AIPTAll-in-all, there is very little to dislike about this issue. It ties up loose ends but still leaves a few to be unraveled in future appearances. WildC.A.T.s #12 shows a boundless love for the team, the Wildstorm universe, and every character within it. Despite being an issue largely filled with fights and the smallest semblance of an epilogue, it absolutely hits home and proves just a viable a team this ragtag group of rugged assassins can be.
The Super Powered FancastThe Story: Rosenberg brings this series to an intense, engaging and action packed conclusion. The story fulfills everything the series has been building to and does a brilliant job of showcasing everything I loved about the Wildstorm era of comics and their characters. A brilliantly fun and thrilling ride that ends in a way that makes me clamor for more. The Art: Kim and Derenick pull out all the stops with the art in this issue. Every page has brilliant action and thrilling moments for each character.
Graphic PolicyI’ve enjoyed the entire run and a bit bummed to know WildC.A.T.S. #12 ends the current run. There was a fun aspect of the series remixing these characters a bit as they get folded into the DC Universe more. Hopefully, it has laid the groundwork for more of that and this isn’t the end but only the beginning for something more down the road.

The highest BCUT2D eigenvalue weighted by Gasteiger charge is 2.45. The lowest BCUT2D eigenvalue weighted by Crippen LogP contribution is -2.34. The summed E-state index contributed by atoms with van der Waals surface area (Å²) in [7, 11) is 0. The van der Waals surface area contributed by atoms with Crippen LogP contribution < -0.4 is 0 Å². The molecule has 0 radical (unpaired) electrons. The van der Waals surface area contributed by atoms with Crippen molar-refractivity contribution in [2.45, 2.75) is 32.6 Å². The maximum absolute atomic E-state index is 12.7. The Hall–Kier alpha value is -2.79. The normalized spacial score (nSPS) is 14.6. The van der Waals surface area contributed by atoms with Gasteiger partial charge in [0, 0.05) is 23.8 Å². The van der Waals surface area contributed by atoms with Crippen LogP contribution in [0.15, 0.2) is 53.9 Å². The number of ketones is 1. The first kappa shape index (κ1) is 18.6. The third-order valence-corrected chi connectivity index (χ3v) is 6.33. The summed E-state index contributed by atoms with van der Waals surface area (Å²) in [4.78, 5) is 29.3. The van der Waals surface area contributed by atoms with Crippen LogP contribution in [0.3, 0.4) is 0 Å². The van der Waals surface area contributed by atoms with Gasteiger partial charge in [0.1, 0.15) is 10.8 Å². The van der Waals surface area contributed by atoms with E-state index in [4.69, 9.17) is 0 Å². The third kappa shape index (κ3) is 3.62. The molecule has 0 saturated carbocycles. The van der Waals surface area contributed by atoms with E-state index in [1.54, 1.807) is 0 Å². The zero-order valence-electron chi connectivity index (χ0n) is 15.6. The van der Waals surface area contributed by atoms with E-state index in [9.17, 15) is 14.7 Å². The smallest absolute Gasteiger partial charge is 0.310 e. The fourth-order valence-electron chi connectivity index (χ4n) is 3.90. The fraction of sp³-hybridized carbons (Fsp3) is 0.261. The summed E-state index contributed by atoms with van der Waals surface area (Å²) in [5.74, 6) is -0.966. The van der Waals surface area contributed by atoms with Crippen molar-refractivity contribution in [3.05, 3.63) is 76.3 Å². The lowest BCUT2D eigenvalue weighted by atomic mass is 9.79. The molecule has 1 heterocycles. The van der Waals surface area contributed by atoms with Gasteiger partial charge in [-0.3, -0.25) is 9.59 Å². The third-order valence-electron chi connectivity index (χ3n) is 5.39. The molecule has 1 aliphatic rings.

Geek DadFrom there, the bad guys get taken down, some of the good guys fade back into the shadows, and Grifter pays the price. It’s an intriguing but oddly downer ending for a title that started out trying to pay tribute to an era of comics that often didn’t have as much on their mind.
Lyles Movie FilesThere’s some teases that the team isn’t done yet and hopefully it won’t be too long from now. The WildCATS make for a fun combination of characters and DC could use another reliably entertaining team book beyond the Titans.
ComicBook.comWildC.A.T.s's final issue in this new series in the DCU plays on both the strengths and the weaknesses of the comic to date. At the end of the day, WildC.A.T.s suffered from trying to inject too much, too quickly into its proceedings. When the series focused on individual characters like Grifter, it was able to shine, but it would often get bogged down in the sheer glut of Wildstorm characters populating its pages. Such is the case with this series finale. It's quite clear that Matthew Rosenberg has a love for the Wildstorm universe, and was attempting to create an epic scale story for their inclusion in the DCU, but too many spinning plates will crash to the floor. WildC.A.T.s isn't a bad comic book, it's just one that is specifically made for fans of Wildstorm and might not have as much to offer to those who are unfamiliar with the comic universe.
Matthew Rosenberg is the award-winning, powerfully handsome, shockingly clever, and painfully modest writer of comics such as What’s The Furthest Place From Here?, 4 Kids Walk Into a Bank, and We Can Never Go Home. He has also written a lot of comics about angry people in tights, such as Uncanny X-Men, The Punisher, Hawkeye Freefall, DC vs. Vampires, Task Force Z, and The Joker. Weirdly, he once co-wrote an album with a member of the Wu-Tang Clan.
He was born and raised in New York City, where he can still not be seen.
[Latest Update: September 7, 2022]